In a recent post, “Does Finance Deserve Its Earnings?” Scott Sumner writes:
Many economists (even some relatively free market economists) have begun to question the high returns flowing to the financial industry in recent years. It’s not that people don’t understand that finance is important, or that it plays a critical role in our economy, but rather the claim is that finance is much more generously rewarded than in the past, and that those extra earnings are at least partly unmerited.
Today I’d like to defend finance….[E]ven in the absence of policies such as Too Big To Fail, you would expect the share of income going to finance to be rising sharply, as compared to earlier decades.
Now I’ll be honest: I thought I was going to be able to pounce on Sumner for this one. I mean, Scott has refused to admit–even though I’ve asked him point-blank twice (I believe)–that accountants serve a purpose in a market economy. I know, I know, you think I am exaggerating, but please go re-read my exchanges with Scott when he says that the very concept of “income” is useless.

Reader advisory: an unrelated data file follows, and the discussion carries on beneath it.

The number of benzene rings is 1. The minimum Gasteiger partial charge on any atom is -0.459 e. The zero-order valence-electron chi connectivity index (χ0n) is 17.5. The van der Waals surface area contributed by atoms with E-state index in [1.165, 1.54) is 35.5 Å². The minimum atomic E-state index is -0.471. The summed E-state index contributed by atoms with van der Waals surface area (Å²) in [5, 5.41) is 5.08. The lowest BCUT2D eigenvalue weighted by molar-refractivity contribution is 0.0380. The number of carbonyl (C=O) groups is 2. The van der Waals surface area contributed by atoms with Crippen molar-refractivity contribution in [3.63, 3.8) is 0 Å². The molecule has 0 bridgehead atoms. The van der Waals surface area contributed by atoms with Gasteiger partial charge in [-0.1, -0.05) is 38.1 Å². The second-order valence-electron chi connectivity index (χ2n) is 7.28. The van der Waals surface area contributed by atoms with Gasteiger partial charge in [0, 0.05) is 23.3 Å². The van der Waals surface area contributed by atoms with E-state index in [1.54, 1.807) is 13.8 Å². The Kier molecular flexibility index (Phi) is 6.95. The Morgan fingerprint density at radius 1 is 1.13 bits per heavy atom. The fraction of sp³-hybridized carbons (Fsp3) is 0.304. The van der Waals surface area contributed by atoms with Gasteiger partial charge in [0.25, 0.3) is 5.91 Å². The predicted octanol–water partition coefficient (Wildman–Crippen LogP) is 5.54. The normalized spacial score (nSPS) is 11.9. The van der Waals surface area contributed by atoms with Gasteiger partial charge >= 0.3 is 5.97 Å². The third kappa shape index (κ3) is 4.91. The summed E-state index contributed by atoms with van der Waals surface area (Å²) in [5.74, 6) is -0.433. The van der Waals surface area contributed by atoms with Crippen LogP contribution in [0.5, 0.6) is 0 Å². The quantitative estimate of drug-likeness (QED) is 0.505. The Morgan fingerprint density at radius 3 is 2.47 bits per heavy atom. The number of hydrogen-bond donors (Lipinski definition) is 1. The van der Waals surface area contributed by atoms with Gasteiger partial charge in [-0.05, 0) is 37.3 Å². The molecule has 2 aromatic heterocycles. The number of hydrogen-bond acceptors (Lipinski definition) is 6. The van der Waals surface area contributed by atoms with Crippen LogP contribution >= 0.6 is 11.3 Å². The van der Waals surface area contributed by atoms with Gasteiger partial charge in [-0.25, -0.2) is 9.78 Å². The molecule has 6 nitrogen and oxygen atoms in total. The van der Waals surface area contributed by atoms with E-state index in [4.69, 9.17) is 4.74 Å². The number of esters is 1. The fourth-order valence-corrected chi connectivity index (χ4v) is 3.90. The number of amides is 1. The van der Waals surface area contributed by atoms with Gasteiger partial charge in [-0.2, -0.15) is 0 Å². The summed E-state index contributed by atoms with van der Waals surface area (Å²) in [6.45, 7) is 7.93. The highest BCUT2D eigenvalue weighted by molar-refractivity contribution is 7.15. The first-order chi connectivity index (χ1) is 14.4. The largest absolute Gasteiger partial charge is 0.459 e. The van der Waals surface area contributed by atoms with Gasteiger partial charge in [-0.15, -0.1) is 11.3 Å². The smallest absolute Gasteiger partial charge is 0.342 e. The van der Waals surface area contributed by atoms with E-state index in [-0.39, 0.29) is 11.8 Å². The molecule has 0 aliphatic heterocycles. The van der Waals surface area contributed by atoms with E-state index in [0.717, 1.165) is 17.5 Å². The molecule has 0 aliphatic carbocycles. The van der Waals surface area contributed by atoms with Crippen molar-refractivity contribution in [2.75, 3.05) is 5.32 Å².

As I say, I was getting ready to level a back-breaking blow; how the heck can Scott say financiers are useful, if he thinks accountants don’t really do anything? But then I saw his elegant escape hatch: Scott is talking in this post about “earnings” and “share of income.” Two meaningless concepts, if we are to believe his earlier posts.
Hence, Scott Sumner has performed the macroeconomic equivalent of Jesus’ famous, “Render unto Caesar what is Caesar’s.” The man is a force of nature. Look what he did to the last guy who tilted at the Sumnerian Worldview a bit too recklessly.